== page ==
The Court discussed the definition of “capable of being produced,” as the Lessors also contended that this could extend the lease in perpetuity at Beck’s discretion. Again, the Court disagreed and held that Beck would not be able to determine if oil and gas were capable of being produced on the premises without first drilling a well.

The Court ultimately held that Beck’s form leases are not void as against public policy.

2) Is the Form G&T (83) lease subject to an implied covenant of reasonable development?

The second issue the Court addressed from the Hustack case was whether the form leases were subject to an implied covenant of reasonable development.

The Lessors claimed that Beck improperly failed to develop the leases, instead relying on payment of delay rentals to hold the leases. The Court ruled that Ohio law only imposes an implied covenant of reasonable development when a lease “fails to refer specifically to the timeliness of development.” The Form G&T (83) leases in these cases required Beck to commence development within ten years, and furthermore, expressly state that no implied covenant shall be read into the lease. For these reasons, the Court held that there was no implied covenant of reasonable development in these leases.

Claugus v. 7th District Court of Appeals

The Claugus case has its roots in the Hustack case.

In the early stages of the Hustack case, the trial court certified a class of Plaintiffs which included any Lessors who were subject to a Form G&T (83) lease.  Later, the Seventh District Court of Appeals entered various orders tolling the terms of all leases that were affected by the case. Claugus Family Farm was not a named party to the Hustack lawsuit and did not even receive notice of the lawsuit, but Claugus was a member of the certified class because their property was subject to a Form G&T (83) lease. Claugus discovered that they were affected by the Hustack lawsuit and tolling orders after another oil and gas company defected a new lease they had signed when due diligence revealed that their property was subject to a Form G&T (83) lease and tolling order.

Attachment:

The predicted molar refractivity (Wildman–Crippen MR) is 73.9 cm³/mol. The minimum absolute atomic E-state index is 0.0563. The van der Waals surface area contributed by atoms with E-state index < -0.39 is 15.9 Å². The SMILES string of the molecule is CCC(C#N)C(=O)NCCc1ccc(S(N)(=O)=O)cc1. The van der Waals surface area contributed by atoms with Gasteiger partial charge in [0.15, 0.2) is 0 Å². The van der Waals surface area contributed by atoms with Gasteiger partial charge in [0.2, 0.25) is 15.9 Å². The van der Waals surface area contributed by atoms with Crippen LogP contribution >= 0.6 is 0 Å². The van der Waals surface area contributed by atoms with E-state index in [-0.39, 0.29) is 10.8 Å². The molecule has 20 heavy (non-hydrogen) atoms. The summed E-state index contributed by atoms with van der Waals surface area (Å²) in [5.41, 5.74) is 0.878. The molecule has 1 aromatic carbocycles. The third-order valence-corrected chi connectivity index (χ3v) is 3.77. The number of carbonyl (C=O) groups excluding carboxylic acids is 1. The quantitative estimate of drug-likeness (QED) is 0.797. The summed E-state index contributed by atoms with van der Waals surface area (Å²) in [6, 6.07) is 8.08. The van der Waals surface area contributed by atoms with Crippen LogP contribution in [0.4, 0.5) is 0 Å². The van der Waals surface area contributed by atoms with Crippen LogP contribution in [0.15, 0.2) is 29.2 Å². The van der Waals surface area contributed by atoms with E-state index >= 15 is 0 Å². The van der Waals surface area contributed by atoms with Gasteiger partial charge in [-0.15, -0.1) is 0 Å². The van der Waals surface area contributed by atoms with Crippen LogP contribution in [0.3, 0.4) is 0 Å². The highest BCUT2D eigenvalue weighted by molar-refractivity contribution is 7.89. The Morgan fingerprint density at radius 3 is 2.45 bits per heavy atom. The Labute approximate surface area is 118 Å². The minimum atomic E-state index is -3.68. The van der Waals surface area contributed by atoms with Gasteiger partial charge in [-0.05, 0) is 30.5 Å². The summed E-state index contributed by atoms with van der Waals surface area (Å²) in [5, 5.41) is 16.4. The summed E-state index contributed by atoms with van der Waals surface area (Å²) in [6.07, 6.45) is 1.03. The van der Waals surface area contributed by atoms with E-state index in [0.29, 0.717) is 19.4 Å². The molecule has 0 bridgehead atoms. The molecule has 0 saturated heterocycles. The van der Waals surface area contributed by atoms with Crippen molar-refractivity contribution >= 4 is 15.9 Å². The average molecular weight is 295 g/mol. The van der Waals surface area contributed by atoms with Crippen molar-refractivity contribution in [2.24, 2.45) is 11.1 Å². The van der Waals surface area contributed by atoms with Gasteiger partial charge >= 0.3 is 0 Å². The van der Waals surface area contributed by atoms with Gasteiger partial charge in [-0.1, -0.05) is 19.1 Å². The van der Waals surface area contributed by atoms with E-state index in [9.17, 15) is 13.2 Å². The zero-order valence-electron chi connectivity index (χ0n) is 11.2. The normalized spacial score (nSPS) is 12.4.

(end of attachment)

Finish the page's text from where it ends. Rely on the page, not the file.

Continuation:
Claugus sought a writ of prohibition from the Ohio Supreme Court to permanently enjoin the Seventh District Court of Appeals from enforcing its order tolling the Form G&T (83) leases on the Claugus property and a writ of mandamus directing the Seventh District to vacate its tolling order.

The Court laid out that in order to be entitled to a writ of prohibition, the moving party must establish “(1) the court of appeals is about to exercise or has exercised judicial power, (2) the exercise of that power is unauthorized by law, and (3) denying the writ would result in injury for which no other adequate remedy exists in the ordinary course of law.” The Court also noted that “Even if Claugus Family has an adequate remedy in the ordinary course of law, it may be entitled to a writ if the court of appeals ‘patently and unambiguously’ lacked jurisdiction.”

Similarly, for Claugus to be entitled to extraordinary relief in mandamus, it must “establish a clear legal right to the requested relief, a clear legal duty on the part of the court of appeals to provide it, and the lack of an adequate remedy in the ordinary course of law.”

The Court ultimately found that Claugus had an adequate remedy in the ordinary course of law because it had a chance to intervene during the Seventh District Appellate proceedings. Despite Claugus not receiving formal notice of the proceedings, Claugus’ counsel admitted to knowing about the September 26, 2013 tolling order sometime in October 2013. The decision rendered on the merits of the appeal did not occur until September 26, 2014. Thus, the Court found that Claugus should have moved to intervene during this eleven-month period.